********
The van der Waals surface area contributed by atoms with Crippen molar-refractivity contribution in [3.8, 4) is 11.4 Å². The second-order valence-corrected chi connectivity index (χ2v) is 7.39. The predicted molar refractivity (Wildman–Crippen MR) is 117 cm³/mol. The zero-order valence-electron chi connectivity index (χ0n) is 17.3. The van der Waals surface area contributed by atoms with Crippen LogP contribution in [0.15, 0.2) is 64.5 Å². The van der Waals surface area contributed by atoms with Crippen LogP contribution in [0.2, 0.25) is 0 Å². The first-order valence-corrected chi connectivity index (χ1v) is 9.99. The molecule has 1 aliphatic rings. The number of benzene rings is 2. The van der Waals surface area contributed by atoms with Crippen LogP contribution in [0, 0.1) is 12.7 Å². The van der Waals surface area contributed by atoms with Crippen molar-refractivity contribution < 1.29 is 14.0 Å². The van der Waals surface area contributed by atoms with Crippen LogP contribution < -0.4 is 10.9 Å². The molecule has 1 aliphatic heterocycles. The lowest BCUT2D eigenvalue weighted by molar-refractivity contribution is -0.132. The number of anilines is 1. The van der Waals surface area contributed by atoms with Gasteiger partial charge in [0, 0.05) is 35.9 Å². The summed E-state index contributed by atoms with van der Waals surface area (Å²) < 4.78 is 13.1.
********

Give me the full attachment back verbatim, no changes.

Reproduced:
The van der Waals surface area contributed by atoms with Crippen molar-refractivity contribution in [3.8, 4) is 11.4 Å². The second-order valence-corrected chi connectivity index (χ2v) is 7.39. The predicted molar refractivity (Wildman–Crippen MR) is 117 cm³/mol. The zero-order valence-electron chi connectivity index (χ0n) is 17.3. The van der Waals surface area contributed by atoms with Crippen LogP contribution in [0.15, 0.2) is 64.5 Å². The van der Waals surface area contributed by atoms with Crippen LogP contribution in [0.2, 0.25) is 0 Å². The first-order valence-corrected chi connectivity index (χ1v) is 9.99. The molecule has 1 aliphatic rings. The number of benzene rings is 2. The van der Waals surface area contributed by atoms with Crippen LogP contribution in [0, 0.1) is 12.7 Å². The van der Waals surface area contributed by atoms with Crippen molar-refractivity contribution < 1.29 is 14.0 Å². The van der Waals surface area contributed by atoms with Crippen LogP contribution < -0.4 is 10.9 Å². The molecule has 1 aliphatic heterocycles. The lowest BCUT2D eigenvalue weighted by molar-refractivity contribution is -0.132. The number of anilines is 1. The van der Waals surface area contributed by atoms with Gasteiger partial charge in [0, 0.05) is 35.9 Å². The summed E-state index contributed by atoms with van der Waals surface area (Å²) < 4.78 is 13.1.